I follow various folks on Twitter including famous and semi-famous writers, celebrities and other public people, all of whom have far more than (checks the bird) my 60 followers.
- Sometimes I retweet something they’ve said.
- Sometimes I even reply directly to them.
- Once in a truly rare while, the person replies back, or at least presses the little heart button that means they like my comment.
And here’s where things get tricky.
I have family, friends, pets, colleagues and all sorts of other people whose feelings of me range from “love” (the dog and on good days the Dearly Beloved) to “like” (most people in my circle) to “tolerate because you feed me and have a nice warm tummy to curl up on” (that would be the cat). By observation, I am a reasonable normal, grounded individual.
But when someone more famous than me responds – even by so little as clicking “like” on a Twitter comment – boy, it’s flattering and I want it to happen again.
The temptation is huge – try to come up with an even wittier response to send them, or tag them in on a conversation I think they’d be interested? If they respond or like that, well, now we’re friends!
And that’s where obsession can creep in.
I started thinking of this when one of the awesome folks I follow tweeted a link to an article about her equally awesome husband, well-known in the SF/F Industry, who is (hopefully) going to be nominated for SFWA “Fan of the Year.” He’s done a ton of great things over the years and won other accolades but is deserving of this honor. I hope he is nominated, and I hope he wins.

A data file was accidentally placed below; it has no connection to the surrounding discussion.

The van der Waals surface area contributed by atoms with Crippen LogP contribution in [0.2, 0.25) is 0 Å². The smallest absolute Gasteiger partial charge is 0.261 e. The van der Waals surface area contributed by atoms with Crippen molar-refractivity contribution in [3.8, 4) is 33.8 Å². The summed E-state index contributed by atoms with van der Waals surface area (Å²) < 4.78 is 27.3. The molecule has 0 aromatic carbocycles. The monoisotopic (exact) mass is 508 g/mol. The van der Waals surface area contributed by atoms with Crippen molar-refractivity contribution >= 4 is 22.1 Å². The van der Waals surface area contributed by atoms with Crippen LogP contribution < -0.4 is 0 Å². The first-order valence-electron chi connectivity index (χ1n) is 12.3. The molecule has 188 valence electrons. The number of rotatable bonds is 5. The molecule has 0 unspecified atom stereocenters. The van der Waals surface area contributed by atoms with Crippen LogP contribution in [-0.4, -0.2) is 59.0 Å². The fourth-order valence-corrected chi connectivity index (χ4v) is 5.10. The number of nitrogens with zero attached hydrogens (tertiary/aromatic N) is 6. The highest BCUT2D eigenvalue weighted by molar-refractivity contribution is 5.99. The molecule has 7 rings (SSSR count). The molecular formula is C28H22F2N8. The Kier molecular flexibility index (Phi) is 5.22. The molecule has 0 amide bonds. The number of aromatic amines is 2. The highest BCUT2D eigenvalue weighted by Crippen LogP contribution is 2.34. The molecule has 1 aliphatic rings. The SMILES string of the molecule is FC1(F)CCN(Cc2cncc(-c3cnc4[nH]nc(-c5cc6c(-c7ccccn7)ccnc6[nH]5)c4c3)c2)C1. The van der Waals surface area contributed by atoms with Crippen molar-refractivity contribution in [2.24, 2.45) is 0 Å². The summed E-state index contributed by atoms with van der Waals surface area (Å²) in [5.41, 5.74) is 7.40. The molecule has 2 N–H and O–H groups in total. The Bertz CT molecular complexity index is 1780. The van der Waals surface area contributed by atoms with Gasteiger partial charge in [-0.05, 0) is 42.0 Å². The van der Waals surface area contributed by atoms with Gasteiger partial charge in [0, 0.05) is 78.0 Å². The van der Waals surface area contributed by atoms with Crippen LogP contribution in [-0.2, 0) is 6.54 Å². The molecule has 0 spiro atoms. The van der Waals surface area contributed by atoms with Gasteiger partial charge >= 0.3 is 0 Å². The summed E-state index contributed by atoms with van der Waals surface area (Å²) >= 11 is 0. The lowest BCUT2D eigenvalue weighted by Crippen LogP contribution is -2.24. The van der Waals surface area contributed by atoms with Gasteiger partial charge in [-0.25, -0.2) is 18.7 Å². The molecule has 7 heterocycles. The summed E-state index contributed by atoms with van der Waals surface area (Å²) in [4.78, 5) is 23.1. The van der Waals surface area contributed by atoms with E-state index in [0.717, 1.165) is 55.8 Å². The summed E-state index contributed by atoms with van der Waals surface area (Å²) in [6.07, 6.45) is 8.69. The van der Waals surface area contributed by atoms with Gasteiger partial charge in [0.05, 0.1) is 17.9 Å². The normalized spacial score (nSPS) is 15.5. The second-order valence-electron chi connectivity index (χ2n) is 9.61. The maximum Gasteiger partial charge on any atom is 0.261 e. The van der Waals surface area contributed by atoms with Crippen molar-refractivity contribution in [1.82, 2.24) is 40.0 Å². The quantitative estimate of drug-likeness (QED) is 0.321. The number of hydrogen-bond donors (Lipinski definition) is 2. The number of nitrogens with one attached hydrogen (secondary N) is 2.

But as I went to reply to her tweet with… something hopefully witty yet sincere and that she’d certainly wish to respond to and then we could have an entire conversation…. my brain clicked on.
This lady who has never met me (odds are supremely good never will) doesn’t need me jumping in to share her pride in her spouse; her joy in his accomplishments; their happy day.
As a matter of fact, there’s a good chance my jumping in with something I thought was witty but only made to half-witty would reduce her pride, joy and happiness.
Her happiness is not mine and I shouldn’t try to seize it.
But since she’s responded to me once or twice, even carried on a brief direct message conversation once, I feel like I know her.
I was starting to feel like I have the right. That’s a trap.
As noted above, I have my own family, friends, etc. etc. and boy, am I lucky to have them: with and through them I can generate my own pride, joy and happiness. There are a lot of people who don’t have this, and I think this is where a lot of obsession lives. In trying to hitch onto others’ happiness; or the converse, feeding from another’s misery to make ourselves feel better by comparison.
It’s time for me to walk softly and carry a very big stick, ready to use on myself if I ever get too caught up in chasing approval from people more famous than me. It’s not good for me, or for them, or society in general.